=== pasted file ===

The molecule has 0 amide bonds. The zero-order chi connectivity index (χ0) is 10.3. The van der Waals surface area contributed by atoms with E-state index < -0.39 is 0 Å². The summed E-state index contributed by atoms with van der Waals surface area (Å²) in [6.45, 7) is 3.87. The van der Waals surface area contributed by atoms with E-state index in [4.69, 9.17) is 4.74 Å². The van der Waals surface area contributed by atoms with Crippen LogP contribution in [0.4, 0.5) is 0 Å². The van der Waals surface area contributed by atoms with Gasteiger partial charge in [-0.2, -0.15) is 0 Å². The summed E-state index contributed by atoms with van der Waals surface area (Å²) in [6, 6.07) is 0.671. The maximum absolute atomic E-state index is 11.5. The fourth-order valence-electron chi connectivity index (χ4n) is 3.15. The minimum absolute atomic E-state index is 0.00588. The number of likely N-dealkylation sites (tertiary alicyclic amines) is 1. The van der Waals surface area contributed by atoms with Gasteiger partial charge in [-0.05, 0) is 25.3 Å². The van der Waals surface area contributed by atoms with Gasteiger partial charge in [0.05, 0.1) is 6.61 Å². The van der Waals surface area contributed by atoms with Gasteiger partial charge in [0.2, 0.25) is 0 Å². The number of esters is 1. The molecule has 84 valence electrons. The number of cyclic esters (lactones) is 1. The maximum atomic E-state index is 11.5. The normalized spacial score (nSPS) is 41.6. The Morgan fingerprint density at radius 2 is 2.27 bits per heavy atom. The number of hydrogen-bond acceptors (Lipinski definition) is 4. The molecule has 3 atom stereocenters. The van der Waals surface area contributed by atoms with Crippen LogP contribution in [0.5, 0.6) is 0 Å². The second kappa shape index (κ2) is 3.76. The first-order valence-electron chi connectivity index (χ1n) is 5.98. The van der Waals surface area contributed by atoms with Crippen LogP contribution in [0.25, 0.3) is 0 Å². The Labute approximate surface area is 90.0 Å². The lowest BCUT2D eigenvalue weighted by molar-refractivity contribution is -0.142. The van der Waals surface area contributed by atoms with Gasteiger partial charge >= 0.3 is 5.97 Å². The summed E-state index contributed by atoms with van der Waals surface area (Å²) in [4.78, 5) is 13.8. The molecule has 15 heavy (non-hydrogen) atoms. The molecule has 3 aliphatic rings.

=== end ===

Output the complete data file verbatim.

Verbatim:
The molecule has 0 amide bonds. The zero-order chi connectivity index (χ0) is 10.3. The van der Waals surface area contributed by atoms with E-state index < -0.39 is 0 Å². The summed E-state index contributed by atoms with van der Waals surface area (Å²) in [6.45, 7) is 3.87. The van der Waals surface area contributed by atoms with E-state index in [4.69, 9.17) is 4.74 Å². The van der Waals surface area contributed by atoms with Crippen LogP contribution in [0.4, 0.5) is 0 Å². The van der Waals surface area contributed by atoms with Gasteiger partial charge in [-0.2, -0.15) is 0 Å². The summed E-state index contributed by atoms with van der Waals surface area (Å²) in [6, 6.07) is 0.671. The maximum absolute atomic E-state index is 11.5. The fourth-order valence-electron chi connectivity index (χ4n) is 3.15. The minimum absolute atomic E-state index is 0.00588. The number of likely N-dealkylation sites (tertiary alicyclic amines) is 1. The van der Waals surface area contributed by atoms with Gasteiger partial charge in [-0.05, 0) is 25.3 Å². The van der Waals surface area contributed by atoms with Gasteiger partial charge in [0.05, 0.1) is 6.61 Å². The van der Waals surface area contributed by atoms with Gasteiger partial charge in [0.2, 0.25) is 0 Å². The number of esters is 1. The molecule has 84 valence electrons. The number of cyclic esters (lactones) is 1. The maximum atomic E-state index is 11.5. The normalized spacial score (nSPS) is 41.6. The Morgan fingerprint density at radius 2 is 2.27 bits per heavy atom. The number of hydrogen-bond acceptors (Lipinski definition) is 4. The molecule has 3 atom stereocenters. The van der Waals surface area contributed by atoms with Crippen LogP contribution in [0.5, 0.6) is 0 Å². The second kappa shape index (κ2) is 3.76. The first-order valence-electron chi connectivity index (χ1n) is 5.98. The van der Waals surface area contributed by atoms with Crippen LogP contribution in [0.25, 0.3) is 0 Å². The Labute approximate surface area is 90.0 Å². The lowest BCUT2D eigenvalue weighted by molar-refractivity contribution is -0.142. The van der Waals surface area contributed by atoms with Gasteiger partial charge >= 0.3 is 5.97 Å². The summed E-state index contributed by atoms with van der Waals surface area (Å²) in [4.78, 5) is 13.8. The molecule has 15 heavy (non-hydrogen) atoms. The molecule has 3 aliphatic rings.